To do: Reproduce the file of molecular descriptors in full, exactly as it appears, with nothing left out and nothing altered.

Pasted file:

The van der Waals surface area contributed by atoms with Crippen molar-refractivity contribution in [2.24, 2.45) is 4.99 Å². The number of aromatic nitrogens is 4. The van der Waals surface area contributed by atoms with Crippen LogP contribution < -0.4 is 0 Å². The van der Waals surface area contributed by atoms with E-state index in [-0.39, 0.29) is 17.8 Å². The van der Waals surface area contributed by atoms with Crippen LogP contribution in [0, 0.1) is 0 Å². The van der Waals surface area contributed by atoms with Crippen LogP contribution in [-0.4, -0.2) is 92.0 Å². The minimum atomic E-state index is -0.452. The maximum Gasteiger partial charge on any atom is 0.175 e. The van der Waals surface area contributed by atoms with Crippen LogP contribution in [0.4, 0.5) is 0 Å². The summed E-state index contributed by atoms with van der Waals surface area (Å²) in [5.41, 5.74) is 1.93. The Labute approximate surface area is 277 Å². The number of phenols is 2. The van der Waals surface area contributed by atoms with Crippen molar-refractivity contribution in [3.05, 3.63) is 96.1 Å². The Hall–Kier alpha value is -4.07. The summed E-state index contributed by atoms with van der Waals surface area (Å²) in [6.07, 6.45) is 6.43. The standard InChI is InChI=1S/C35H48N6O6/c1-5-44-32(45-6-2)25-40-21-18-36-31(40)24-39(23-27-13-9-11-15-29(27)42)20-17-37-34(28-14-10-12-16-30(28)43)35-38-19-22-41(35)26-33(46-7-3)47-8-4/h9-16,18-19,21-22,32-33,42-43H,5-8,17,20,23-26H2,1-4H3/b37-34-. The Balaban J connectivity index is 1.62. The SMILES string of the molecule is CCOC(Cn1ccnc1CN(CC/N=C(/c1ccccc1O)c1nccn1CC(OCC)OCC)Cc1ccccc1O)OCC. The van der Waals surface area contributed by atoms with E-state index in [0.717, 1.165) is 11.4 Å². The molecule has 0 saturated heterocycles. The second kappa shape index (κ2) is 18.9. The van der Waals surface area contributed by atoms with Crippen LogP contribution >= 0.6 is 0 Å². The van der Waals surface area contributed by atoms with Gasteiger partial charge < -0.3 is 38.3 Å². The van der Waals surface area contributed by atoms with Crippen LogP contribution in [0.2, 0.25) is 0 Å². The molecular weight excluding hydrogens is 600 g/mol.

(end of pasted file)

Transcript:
The van der Waals surface area contributed by atoms with Crippen molar-refractivity contribution in [2.24, 2.45) is 4.99 Å². The number of aromatic nitrogens is 4. The van der Waals surface area contributed by atoms with Crippen LogP contribution < -0.4 is 0 Å². The van der Waals surface area contributed by atoms with E-state index in [-0.39, 0.29) is 17.8 Å². The van der Waals surface area contributed by atoms with Crippen LogP contribution in [0, 0.1) is 0 Å². The van der Waals surface area contributed by atoms with Crippen LogP contribution in [-0.4, -0.2) is 92.0 Å². The minimum atomic E-state index is -0.452. The maximum Gasteiger partial charge on any atom is 0.175 e. The van der Waals surface area contributed by atoms with Crippen LogP contribution in [0.4, 0.5) is 0 Å². The summed E-state index contributed by atoms with van der Waals surface area (Å²) in [5.41, 5.74) is 1.93. The Labute approximate surface area is 277 Å². The number of phenols is 2. The van der Waals surface area contributed by atoms with Crippen molar-refractivity contribution in [3.05, 3.63) is 96.1 Å². The Hall–Kier alpha value is -4.07. The summed E-state index contributed by atoms with van der Waals surface area (Å²) in [6.07, 6.45) is 6.43. The standard InChI is InChI=1S/C35H48N6O6/c1-5-44-32(45-6-2)25-40-21-18-36-31(40)24-39(23-27-13-9-11-15-29(27)42)20-17-37-34(28-14-10-12-16-30(28)43)35-38-19-22-41(35)26-33(46-7-3)47-8-4/h9-16,18-19,21-22,32-33,42-43H,5-8,17,20,23-26H2,1-4H3/b37-34-. The Balaban J connectivity index is 1.62. The SMILES string of the molecule is CCOC(Cn1ccnc1CN(CC/N=C(/c1ccccc1O)c1nccn1CC(OCC)OCC)Cc1ccccc1O)OCC. The van der Waals surface area contributed by atoms with E-state index in [0.717, 1.165) is 11.4 Å². The molecule has 0 saturated heterocycles. The second kappa shape index (κ2) is 18.9. The van der Waals surface area contributed by atoms with Crippen LogP contribution >= 0.6 is 0 Å². The van der Waals surface area contributed by atoms with Gasteiger partial charge < -0.3 is 38.3 Å². The van der Waals surface area contributed by atoms with Crippen LogP contribution in [0.2, 0.25) is 0 Å². The molecular weight excluding hydrogens is 600 g/mol.